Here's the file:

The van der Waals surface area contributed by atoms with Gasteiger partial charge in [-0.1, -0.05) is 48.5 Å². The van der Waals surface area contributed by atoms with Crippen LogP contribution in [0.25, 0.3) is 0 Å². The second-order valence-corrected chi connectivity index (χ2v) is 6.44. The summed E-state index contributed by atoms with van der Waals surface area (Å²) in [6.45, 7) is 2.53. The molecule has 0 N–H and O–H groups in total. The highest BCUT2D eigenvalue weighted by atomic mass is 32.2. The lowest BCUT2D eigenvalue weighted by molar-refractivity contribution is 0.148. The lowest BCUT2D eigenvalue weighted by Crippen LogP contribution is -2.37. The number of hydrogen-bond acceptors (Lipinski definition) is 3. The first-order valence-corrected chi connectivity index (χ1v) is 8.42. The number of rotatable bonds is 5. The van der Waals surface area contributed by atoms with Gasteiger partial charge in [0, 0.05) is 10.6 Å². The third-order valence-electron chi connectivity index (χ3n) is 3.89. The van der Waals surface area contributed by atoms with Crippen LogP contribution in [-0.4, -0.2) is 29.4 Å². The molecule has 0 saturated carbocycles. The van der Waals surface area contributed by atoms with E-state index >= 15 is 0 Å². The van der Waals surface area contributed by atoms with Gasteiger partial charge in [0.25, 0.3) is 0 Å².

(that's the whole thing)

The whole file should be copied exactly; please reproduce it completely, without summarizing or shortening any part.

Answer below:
The van der Waals surface area contributed by atoms with Gasteiger partial charge in [-0.1, -0.05) is 48.5 Å². The van der Waals surface area contributed by atoms with Crippen LogP contribution in [0.25, 0.3) is 0 Å². The second-order valence-corrected chi connectivity index (χ2v) is 6.44. The summed E-state index contributed by atoms with van der Waals surface area (Å²) in [6.45, 7) is 2.53. The molecule has 0 N–H and O–H groups in total. The highest BCUT2D eigenvalue weighted by atomic mass is 32.2. The lowest BCUT2D eigenvalue weighted by molar-refractivity contribution is 0.148. The lowest BCUT2D eigenvalue weighted by Crippen LogP contribution is -2.37. The number of hydrogen-bond acceptors (Lipinski definition) is 3. The first-order valence-corrected chi connectivity index (χ1v) is 8.42. The number of rotatable bonds is 5. The van der Waals surface area contributed by atoms with Gasteiger partial charge in [0, 0.05) is 10.6 Å². The third-order valence-electron chi connectivity index (χ3n) is 3.89. The van der Waals surface area contributed by atoms with Crippen LogP contribution in [-0.4, -0.2) is 29.4 Å². The molecule has 0 saturated carbocycles. The van der Waals surface area contributed by atoms with E-state index >= 15 is 0 Å². The van der Waals surface area contributed by atoms with Gasteiger partial charge in [0.25, 0.3) is 0 Å².